WASHINGTON – Senator Susan Collins, Ranking Member of the Homeland Security Committee, urged federal officials at a special joint hearing Wednesday to involve local officials and residents in the decision-making process as the Federal Emergency Management Agency (FEMA) updates flood maps across the nation, including areas along coastal Maine. She also questioned the current approach, where FEMA relies on local communities to provide – and pay for studies to gather – community-specific data that can affect the ultimate outcome of FEMA’s flood mapping decisions.

The hearing, “Flood Preparedness and Mitigation: Map Modernization, Levee Inspection, and Levee Repairs,” was held before the Committee’s Subcommittees on Disaster Recovery and on State, Local and Private Sector Preparedness and Integration. Federal officials testifying were Jo-Ellen Darcy, Assistant Secretary of the Army, U.S. Army Corps of Engineers; and Sandra Knight, Deputy Assistant Administrator with the Federal Emergency Management Agency, a part of the Department of Homeland Security, which comes under the jurisdiction of the Homeland Security Committee.

“FEMA is in the midst of updating flood maps around the country,” said Senator Collins. “These new maps are designed to more accurately portray flooding risks. While I support FEMA’s efforts to modernize outdated flood maps with new modeling and more detailed data, it is imperative that FEMA work with affected communities on this effort to ensure that the resulting maps are based upon the most accurate science available.”

In Maine, FEMA recently published preliminary flood maps for the towns of South Portland, Cape Elizabeth, Falmouth, Kennebunk, Kennebunkport, Harpswell, and others. Earlier this year, after hearing concerns from the City of Portland, Senator Collins insisted that FEMA pursue a more collaborative approach with the flood map updating process. That led to important changes to recently proposed flood maps based on additional scientific data provided by the City of Portland.

At Wednesday’s hearing, Senator Collins used Portland’s experience to question why local communities are forced to pay for consultants in order to get an accurate assessment. “FEMA recently revised the flood map for Maine’s largest city, Portland, without consulting Portland City officials,” Senator Collins said. “This flood map would have classified much of the Harbor as a high-risk flood zone. Such a designation would have had a detrimental effect on the economic vitality of the city.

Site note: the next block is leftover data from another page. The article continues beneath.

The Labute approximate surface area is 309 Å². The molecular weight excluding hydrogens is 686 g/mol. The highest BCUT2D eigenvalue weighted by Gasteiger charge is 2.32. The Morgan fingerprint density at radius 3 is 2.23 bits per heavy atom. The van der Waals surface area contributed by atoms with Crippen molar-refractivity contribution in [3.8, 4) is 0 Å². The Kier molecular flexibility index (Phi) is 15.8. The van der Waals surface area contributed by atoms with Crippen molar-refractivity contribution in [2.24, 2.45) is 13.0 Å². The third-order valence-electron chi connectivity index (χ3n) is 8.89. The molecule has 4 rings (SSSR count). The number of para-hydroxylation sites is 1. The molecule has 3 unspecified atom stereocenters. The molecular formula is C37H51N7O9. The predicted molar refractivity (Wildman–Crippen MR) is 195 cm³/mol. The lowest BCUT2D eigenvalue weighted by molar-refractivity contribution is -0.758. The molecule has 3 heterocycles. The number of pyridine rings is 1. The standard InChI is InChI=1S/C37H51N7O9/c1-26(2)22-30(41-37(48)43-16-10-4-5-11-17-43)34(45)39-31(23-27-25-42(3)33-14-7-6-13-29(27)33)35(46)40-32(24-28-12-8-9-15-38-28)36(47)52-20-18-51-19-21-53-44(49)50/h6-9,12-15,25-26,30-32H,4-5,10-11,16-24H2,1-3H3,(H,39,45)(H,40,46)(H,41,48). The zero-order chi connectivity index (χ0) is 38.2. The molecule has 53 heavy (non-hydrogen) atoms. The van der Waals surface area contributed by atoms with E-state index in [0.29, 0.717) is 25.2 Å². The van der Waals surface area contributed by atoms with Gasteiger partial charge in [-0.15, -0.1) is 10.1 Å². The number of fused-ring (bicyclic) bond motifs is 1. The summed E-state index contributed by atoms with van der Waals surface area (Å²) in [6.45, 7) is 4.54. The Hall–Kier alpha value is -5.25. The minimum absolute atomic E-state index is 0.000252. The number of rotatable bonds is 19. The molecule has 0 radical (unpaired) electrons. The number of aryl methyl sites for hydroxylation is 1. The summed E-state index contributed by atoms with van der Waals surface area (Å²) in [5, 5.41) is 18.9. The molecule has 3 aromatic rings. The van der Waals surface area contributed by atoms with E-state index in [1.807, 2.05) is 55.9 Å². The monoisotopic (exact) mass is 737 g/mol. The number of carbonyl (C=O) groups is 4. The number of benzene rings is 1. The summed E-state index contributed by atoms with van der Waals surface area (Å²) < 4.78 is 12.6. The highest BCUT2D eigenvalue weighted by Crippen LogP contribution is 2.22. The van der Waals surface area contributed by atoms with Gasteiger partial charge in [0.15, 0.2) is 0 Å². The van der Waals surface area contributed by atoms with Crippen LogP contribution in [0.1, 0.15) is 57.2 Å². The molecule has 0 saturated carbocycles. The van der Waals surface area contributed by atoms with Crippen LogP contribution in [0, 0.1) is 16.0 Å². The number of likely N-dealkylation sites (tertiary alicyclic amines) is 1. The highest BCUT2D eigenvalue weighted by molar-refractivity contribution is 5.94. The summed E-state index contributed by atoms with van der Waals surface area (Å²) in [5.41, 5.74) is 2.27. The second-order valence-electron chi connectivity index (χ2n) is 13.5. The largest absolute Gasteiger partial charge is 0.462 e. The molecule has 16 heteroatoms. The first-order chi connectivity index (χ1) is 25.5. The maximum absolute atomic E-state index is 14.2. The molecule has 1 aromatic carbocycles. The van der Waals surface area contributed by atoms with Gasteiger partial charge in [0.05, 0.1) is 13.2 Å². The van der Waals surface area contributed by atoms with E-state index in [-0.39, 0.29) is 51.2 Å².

“The city questioned the accuracy of the initial map for Portland Harbor, and I asked that FEMA meet with Portland officials to consider the city’s concerns. Portland hired a contractor, at a cost of $10,000, to complete additional modeling for Portland Harbor. Thankfully, as a result of this additional modeling and a collaborative process between Portland officials and FEMA, the flood maps for Portland Harbor were greatly improved based on good science and local knowledge of risk.
“Nevertheless, Portland’s complaints at the start of the process are not unique. Other coastal localities in Maine are now facing the same issues the City of Portland did. Undoubtedly, other communities across the nation will also likely object to FEMA’s proposed maps. The economic consequences of revised flood maps can be quite dramatic and devastating, particularly in the current economic climate.”
FEMA’s Knight said the agency appreciated Portland’s additional technical input, which she cited as “a new source of wind data” for the region. As it turned out, FEMA’s baseline wind measurements were not appropriate for Casco Bay because of its unique coastline, ledges, peninsulas, and islands; Portland’s consultant was able to supply the more detailed data to FEMA. Knight said communities are urged to supply similar local data to FEMA during its flood mapping update process.

But as Senator Collins noted: “It’s shifting the burden on to the coastal communities in York and Cumberland counties to spend the money for consultants to produce this data. That’s expensive and a lot of these communities are cash-strapped right now due to tough economic times. The financial burden of providing the data that would lead to the most accurate possible flood maps shouldn’t fall on the communities; it should be FEMA’s responsibility.”

Knight said the FEMA Cooperating Technical Partners Program is available for some communities to perform flood mapping activities. There are some technical requirements for a community to be eligible, however. Those include having systems in place to support mapping and data collection efforts and having staff with capabilities in technical mapping activities or staff that have a demonstrated technical ability to monitor contractors that perform those activities.

As more and more Maine coastal areas come up for flood mapping updates, Senator Collins said she expects FEMA to continue to keep her informed. “I would ask that you continue to work with me and the other members of this committee to help communities tap into that program. For a community to have to spend tens of thousands of dollars to produce data to challenge these maps is really difficult in these tough economic times.”